Despite what its name suggests, tennis elbow isn’t a condition that only affects athletes. Anyone who uses a frequent and repetitive motion with their arms is prone to this condition.
Once you have tennis elbow, it is hard to get rid of. It can seem like no amount of exercising, stretching, or resting can ease that lingering pain.
Traditional tennis elbow treatment relies solely on grueling physical therapy sessions that may never result in a full recovery.
Luckily, PRP therapy has evolved to the point where the damaged tissues in your joints can actually be regenerated.
Read on to find out how our tennis elbow cure can have your arms feeling like new again!
What Is Tennis Elbow?
Tennis elbow, also known as lateral epicondylitis, is a condition that is characterized by torn or swollen tendons attached to the elbow joint.
Because hitting a ball with a racket requires repeated twisting and jerking of the arms joints, this condition is common among tennis players, hence the name.
But it also common for non-athletes to suffer from this condition. If you have a job where you must lift heavy objects all the time or perform repetitive tasks with your arms, you can get the condition as well.
It doesn’t happen just from dramatic, fast movements, either. Even a small motion done with improper form can have a cumulative effect on the delicate tendons in your elbow.
There is also some evidence that tobacco use increases your chances of developing tennis elbow pain.
What Are the Symptoms of Tennis Elbow?
Tennis elbow is usually characterized by a sharp pain in the elbow, accompanied by swelling. The pain may exist as a persistent ache that becomes more clear when lifting objects or bending your arm.
The Tennis Elbow Treatment: Platelet Rich Plasma Therapy
Until recently, the only treatment for tennis elbow was rest and physical therapy. And in many cases, the damage would be permanent.
It does not have to be that way any longer. Platelet Rich Plasma (PRP) therapy can cause new tendons to develop from scratch. Tissue that would otherwise stay damaged will be like new.
How Does It Work?
It all starts with a sample of the patient’s own blood.
Blood contains several components, like red blood cells, white blood cells, and platelets. Platelets are the part of your blood that is responsible for closing wounds and rebuilding damaged tissue.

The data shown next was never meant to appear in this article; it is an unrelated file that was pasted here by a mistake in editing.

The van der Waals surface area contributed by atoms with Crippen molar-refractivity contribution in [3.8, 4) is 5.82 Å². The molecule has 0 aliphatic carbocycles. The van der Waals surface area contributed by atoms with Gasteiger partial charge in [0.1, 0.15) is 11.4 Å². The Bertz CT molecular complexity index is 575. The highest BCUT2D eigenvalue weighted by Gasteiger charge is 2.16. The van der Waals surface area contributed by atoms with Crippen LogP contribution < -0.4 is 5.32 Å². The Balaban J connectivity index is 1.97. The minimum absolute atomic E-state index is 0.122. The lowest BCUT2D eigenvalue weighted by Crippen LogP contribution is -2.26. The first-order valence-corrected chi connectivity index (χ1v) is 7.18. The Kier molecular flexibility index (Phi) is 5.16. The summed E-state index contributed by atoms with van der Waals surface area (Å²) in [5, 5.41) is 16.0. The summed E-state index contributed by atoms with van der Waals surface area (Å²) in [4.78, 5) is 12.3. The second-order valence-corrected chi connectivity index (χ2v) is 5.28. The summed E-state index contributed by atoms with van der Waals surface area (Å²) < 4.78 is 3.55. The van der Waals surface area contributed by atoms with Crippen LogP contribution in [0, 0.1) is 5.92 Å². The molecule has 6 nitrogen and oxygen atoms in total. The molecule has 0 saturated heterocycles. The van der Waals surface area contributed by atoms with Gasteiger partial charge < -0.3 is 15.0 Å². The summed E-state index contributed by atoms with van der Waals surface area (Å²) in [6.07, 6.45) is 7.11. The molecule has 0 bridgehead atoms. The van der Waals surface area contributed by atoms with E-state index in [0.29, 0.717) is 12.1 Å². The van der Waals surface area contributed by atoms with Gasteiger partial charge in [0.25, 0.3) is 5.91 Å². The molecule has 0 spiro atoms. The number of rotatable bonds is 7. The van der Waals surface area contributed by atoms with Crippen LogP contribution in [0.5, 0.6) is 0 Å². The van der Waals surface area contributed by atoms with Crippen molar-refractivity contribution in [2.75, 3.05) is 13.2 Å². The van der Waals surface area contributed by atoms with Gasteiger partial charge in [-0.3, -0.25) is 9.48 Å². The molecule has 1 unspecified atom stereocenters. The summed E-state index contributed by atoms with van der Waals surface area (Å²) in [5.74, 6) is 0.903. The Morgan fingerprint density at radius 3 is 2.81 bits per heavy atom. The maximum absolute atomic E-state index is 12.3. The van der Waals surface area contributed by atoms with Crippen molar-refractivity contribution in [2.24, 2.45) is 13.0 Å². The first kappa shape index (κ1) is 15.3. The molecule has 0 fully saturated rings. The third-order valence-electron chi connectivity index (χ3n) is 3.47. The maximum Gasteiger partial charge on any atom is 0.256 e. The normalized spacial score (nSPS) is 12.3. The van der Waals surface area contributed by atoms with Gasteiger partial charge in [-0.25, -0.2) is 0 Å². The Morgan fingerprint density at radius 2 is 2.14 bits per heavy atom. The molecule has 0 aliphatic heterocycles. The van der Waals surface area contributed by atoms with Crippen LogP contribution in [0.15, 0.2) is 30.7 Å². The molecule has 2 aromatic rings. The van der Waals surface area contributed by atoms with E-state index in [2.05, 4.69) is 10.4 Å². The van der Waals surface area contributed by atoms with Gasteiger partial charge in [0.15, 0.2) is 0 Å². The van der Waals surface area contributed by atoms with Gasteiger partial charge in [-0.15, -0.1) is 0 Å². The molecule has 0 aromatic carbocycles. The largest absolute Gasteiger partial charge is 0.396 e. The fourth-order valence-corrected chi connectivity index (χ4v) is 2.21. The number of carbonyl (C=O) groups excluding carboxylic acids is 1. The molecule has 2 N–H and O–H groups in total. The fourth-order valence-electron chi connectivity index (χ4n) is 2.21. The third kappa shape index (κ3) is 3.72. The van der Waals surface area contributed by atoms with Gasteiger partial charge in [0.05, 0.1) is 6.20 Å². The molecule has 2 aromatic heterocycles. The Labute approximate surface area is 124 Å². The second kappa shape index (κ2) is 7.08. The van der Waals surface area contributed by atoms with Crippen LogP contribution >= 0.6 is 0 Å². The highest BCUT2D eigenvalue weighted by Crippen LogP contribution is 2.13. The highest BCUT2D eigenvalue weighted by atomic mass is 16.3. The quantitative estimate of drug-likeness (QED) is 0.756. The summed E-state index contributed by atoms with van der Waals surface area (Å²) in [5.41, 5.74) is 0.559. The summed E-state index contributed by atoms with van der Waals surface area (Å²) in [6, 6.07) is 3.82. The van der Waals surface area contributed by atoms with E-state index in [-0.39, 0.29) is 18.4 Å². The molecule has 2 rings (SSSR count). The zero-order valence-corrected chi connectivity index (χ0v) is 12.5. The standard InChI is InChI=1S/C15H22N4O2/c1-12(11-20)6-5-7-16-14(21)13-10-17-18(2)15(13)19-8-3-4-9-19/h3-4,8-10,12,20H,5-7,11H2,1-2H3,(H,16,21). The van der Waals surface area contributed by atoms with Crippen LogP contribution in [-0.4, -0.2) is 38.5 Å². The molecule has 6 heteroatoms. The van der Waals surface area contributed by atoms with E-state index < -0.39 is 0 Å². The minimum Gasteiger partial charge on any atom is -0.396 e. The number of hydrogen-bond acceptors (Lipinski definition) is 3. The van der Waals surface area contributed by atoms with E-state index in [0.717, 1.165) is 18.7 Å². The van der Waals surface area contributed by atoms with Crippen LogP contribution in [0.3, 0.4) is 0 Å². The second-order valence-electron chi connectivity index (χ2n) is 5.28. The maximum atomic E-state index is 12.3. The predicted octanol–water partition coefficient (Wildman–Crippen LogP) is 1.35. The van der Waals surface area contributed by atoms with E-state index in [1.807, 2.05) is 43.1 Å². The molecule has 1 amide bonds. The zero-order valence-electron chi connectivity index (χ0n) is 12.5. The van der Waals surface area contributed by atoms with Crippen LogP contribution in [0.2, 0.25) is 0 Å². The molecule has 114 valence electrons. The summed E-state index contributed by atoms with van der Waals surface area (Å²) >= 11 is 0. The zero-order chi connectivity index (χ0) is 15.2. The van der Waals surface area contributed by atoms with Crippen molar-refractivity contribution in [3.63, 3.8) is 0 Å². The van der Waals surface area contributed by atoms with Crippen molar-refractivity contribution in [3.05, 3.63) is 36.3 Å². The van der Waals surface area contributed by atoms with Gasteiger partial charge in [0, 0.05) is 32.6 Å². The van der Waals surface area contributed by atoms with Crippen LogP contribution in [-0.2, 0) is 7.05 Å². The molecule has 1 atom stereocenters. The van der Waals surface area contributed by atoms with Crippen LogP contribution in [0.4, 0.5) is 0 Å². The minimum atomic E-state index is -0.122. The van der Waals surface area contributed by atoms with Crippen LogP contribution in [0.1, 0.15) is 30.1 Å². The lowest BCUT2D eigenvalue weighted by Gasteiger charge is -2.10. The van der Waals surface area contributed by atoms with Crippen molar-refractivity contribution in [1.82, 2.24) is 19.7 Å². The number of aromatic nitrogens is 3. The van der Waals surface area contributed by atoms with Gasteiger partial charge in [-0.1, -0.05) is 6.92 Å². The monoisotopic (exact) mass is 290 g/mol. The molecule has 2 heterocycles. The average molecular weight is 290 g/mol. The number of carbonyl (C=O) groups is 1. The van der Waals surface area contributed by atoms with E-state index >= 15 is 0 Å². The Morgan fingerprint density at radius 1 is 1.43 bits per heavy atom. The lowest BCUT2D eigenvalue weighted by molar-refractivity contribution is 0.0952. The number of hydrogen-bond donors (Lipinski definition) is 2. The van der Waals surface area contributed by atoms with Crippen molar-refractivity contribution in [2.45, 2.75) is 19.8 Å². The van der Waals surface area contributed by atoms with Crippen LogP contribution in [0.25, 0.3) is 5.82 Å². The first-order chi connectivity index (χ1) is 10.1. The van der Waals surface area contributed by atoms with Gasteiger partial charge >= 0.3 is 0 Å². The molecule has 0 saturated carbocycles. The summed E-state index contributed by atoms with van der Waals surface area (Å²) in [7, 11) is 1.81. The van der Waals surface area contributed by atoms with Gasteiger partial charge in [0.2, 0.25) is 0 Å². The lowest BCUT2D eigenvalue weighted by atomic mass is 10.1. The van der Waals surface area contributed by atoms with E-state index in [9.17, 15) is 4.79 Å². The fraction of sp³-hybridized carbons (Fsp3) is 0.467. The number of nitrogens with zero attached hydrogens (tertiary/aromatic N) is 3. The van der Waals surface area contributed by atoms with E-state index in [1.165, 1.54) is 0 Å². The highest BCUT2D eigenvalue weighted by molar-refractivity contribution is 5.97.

The blood is taken to a laboratory and placed in a centrifuge. A centrifuge is a special piece of equipment that spins so fast that the various components of blood become separated. This allows the lab technicians to collect a sample of pure platelets.
Now, these platelets can be returned to your doctor, who will inject the platelets at the damaged site, in this case, your elbow.
Normally, your body would not be able to send enough platelets to your elbow to heal the damaged tissue. But this super-concentrated dose of plasma can heal tissue with more power than your body is capable of on its own.
Now that your elbow tendons have help from these extra platelets, they will begin to heal all on their own!
PRP therapy can work for all sorts of injuries and conditions. With PRP, you can finally tackle pain in your hips, shoulders, and knees.
Best of all, PRP does not wear off like typical medications. PRP treats the cause of the pain, not just the symptoms. You may find that your elbow actually becomes stronger as time goes on!
How Do I Know That PRP Is Right for Me?
Sometimes joint pain can be managed with more conservative techniques like physical therapy, pain medication, and rest. But if you have tried this route and found that your pain is persistent, it may be time to ask your doctor about Platelet Rich Plasma therapy.
When Should I Avoid PRP Therapy?
Not everyone is a suitable candidate for PRP therapy. This is typically due to pre-existing medical conditions or certain medications a patient is already taking. The following is a list of people who should not try PRP.
- Any cancer patient who has not been in remission for at least five years. Cancer disrupts the immune system, and introducing a huge load of platelets into an already stressed body can do more harm than good.
- Low platelet count. Without enough platelets to draw from, the treatment will not be effective.
- Patients on anticoagulant medication or blood thinner. Anyone whose blood is already being altered through medication could have an unexpected reaction to PRP therapy.
When Can I Expect to See Results?
New PRP patients need to understand that this is not a quick fix. Unlike pain killers, this treatment does not instantly mask symptoms.
However, it does promote actual healing. And just like with any major wound, it can take weeks or even months for the pain to completely subside.
Most patients report that they experience the maximum benefits of PRP about six to nine months into their treatment.
Is PRP Painful?
The short answer is yes, you can expect some aching and swelling to follow a PRP injection.
It is comparable to the feeling of getting a bump on your head after a fall. Your body is sending so much energy to that spot to promote healing that the skin swells up and there is some aching.
You can expect a similar sensation after a PRP injection; a noticeable to a manageable discomfort. It should go away after about 48 hours.
Set Up a Consultation Today
If you have read this far, there is a good chance that you could benefit from Platelet Rich Plasma therapy. This tennis elbow treatment is the most advanced and powerful in the arsenal of modern medicine.
For medical questions, please contact us by phone. For all other questions, feel free to use our handy online form. We hope to hear from you soon!